Reviewed by: Carole McDonnell
|Featuring:||Matthew McConaughey, Bill Paxton, Luke Askew, Matthew O'Leary, Jeremy Sumpter|
|Producer:||David Kirschner, David Blocker, Corey Sienega|
|Distributor:||Lions Gate Films|
The film “Frailty” sits firmly and strongly in four basic film categories. First, it belongs to that neat subset of films which I call Southern Gothic: films like “Places in the Heart” or with actors like Billy Bob Thornton and Robert Duvall. Films that serve up real old-fashioned Southern storytelling.
It also belongs to the “black humor” category: films so dark and twisted they put “Death to Smoochy” to shame. Thirdly, it belongs to that unique American film tradition: the religious epic that masquerades as true crime. Or is that vice versa? The true film that masquerades as religious epic?
And finally it belongs to the category of films that leave the viewer wondering, “Huh? Okay, what happened?” It succeeds in all categories and—although, I could guess several plot points a mile before the bend—it is engrossing. That said, I must also add that “Frailty” is one truly uncomfortable film to sit through. Not because it’s about human frailty, family tradition and sin, but because I find anything that hints of child abuse unsettling.
In 1979, two young Texan boys Fenton and Adam are told that their dad (Bill Paxton) has a mission from God: he is to kill demons masquerading as people. He must also train up his children to fight the enemies also. So what are we dealing with? Religious psychosis? Demonic deception? God’s wishes? Or is the narrator cracked? And why is Dad telling the kids about his mission? After all, when is the right time to tell kids about the knowledge of evil and their vocation to fight it? Depending of course if one actually believes in the devil, which I do. But whatever happened to good old fashioned exorcism? Does God really want to murder people?
The central question in the film is this: What exactly do you know? The question is asked by Wesley Doyle, an FBI agent (Powers Boothe) of the narrator Meeks, played by Matthew McConaghey. And of course the question is asked of us, the audience. Here is a story of a guy with a mission from God, a guy who hears God telling him that certain folks are demons who should be killed. Most Christians believe that God speaks to His people. But the average Christian will raise an eyebrow when told God wants murder. After all, God does ask some strong stuff from His prophets. But murder? And yet: who is one man—or one society—to judge another Christian’s calling? One person’s idea of a great Christian film might be seen as irreligious by another. And as for murder, there are suicide bombers, abortion clinic bombers, the Baptist minister who created the KKK (and its flaming cross) back in 1900, the folks in the Aryan Nation, Andrea Yates, and others who feel that murder has been somehow ordained by God for a higher purpose.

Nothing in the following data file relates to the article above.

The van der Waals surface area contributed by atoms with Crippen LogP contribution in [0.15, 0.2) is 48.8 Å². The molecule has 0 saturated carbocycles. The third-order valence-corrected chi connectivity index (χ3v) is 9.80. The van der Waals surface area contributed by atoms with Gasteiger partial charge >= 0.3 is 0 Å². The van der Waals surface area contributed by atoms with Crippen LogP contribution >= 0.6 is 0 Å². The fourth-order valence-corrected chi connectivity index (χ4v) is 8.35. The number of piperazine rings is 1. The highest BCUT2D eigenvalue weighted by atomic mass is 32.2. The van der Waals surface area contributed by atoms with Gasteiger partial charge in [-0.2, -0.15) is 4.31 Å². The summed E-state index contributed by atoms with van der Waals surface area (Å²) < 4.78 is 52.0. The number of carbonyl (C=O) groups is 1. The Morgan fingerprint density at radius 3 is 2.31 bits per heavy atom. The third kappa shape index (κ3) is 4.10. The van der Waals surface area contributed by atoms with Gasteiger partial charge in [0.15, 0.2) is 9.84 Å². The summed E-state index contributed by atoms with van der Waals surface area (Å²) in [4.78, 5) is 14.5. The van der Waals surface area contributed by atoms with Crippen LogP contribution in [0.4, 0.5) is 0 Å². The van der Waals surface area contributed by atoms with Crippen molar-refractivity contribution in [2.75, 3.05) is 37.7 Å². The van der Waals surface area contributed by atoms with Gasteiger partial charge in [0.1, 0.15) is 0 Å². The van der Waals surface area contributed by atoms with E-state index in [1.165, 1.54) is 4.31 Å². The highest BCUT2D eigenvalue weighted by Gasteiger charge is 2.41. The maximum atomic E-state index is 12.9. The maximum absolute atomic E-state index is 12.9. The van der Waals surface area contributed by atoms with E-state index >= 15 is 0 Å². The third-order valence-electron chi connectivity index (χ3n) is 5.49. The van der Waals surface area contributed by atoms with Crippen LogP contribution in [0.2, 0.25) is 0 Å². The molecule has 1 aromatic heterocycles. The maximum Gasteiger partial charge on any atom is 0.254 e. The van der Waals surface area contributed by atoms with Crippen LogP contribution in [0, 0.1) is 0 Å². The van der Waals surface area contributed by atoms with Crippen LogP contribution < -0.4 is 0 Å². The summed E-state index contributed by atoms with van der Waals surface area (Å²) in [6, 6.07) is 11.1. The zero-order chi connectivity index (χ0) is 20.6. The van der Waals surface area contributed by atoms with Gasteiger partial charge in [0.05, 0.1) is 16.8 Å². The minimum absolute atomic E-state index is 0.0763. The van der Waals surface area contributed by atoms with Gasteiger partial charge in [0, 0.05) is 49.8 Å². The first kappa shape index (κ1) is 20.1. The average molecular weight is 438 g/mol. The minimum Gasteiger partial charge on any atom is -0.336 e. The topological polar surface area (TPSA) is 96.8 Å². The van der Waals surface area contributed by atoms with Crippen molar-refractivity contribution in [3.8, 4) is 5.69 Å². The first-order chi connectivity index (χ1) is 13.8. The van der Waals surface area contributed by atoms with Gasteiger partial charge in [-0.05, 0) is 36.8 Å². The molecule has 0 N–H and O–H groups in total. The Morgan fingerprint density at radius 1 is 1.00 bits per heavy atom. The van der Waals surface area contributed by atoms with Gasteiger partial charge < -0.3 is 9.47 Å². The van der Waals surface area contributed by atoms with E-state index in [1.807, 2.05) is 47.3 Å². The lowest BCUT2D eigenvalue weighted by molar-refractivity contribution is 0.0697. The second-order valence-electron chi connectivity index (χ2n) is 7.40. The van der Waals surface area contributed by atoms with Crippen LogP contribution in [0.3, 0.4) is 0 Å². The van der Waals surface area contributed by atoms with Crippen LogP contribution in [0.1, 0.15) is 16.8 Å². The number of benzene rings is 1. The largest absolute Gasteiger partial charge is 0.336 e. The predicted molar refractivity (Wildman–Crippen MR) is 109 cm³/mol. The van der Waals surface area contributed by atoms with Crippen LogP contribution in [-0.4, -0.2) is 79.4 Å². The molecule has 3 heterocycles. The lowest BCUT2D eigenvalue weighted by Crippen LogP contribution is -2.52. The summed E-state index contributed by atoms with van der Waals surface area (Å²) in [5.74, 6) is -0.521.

We might doubt our prophet Dad because he is never seen in church. And we Christians are wary of prophets who are not in some Christian organization. But of course, John the Baptist was called to be an outsider. So perhaps we may be wrong. Other avengers and superheroes, folks like Buffy and Superman, usually have some spiritual back-up: friends who believe in them. But this family lives in utter isolation, without relatives near or far. But even that can be excused.
We spend the movie wanting the dad to be right. Or to be caught. If he is right and we’re in a horror picture, then we’ll excuse everything. If he’s wrong, then he better be destroyed soon. And so we keep hoping his son will murder him. (Sadly, movies often have us wishing for strange things which we would never wish for in life.) But what really disturbs us during the entire movie—whether the prophet is right or wrong—is that he shares his mission with his kids. This makes us feel as if we’re watching a bad case of religion as child abuse.
The movie is aiming for ambivalence. We are supposed to feel off-kilter and wobbly on our feet. But the film doesn’t give us any scenes that show God’s action in any normal way. For instance, there is no sweet church lady who gives food and cookies to the poor. That might have been a nice balance and would show God working in a less murderous way. Even the gospels don’t show Jesus alone doing God’s work. We see John the Baptist.
“Frailty” has a twisted happy ending. I smiled. But many viewers of this film won’t smile. They will be offended at the films’ take on religion. Either the hero has won in the end, or he has not. Either God is working busily among humans in a twisted murderous God-with-us kind of way. Or the devil is winning. Or, even worse, God doesn’t exist. Or if He does exist, He doesn’t care.
While this flic does have graphic violence, scenes of mental child abuse and profanity, I still must admit I liked it. It definitely leads to heavy discussion after its ending. But take caution—many Christians looking for moral entertainment will not feel favorably toward “Frailty”.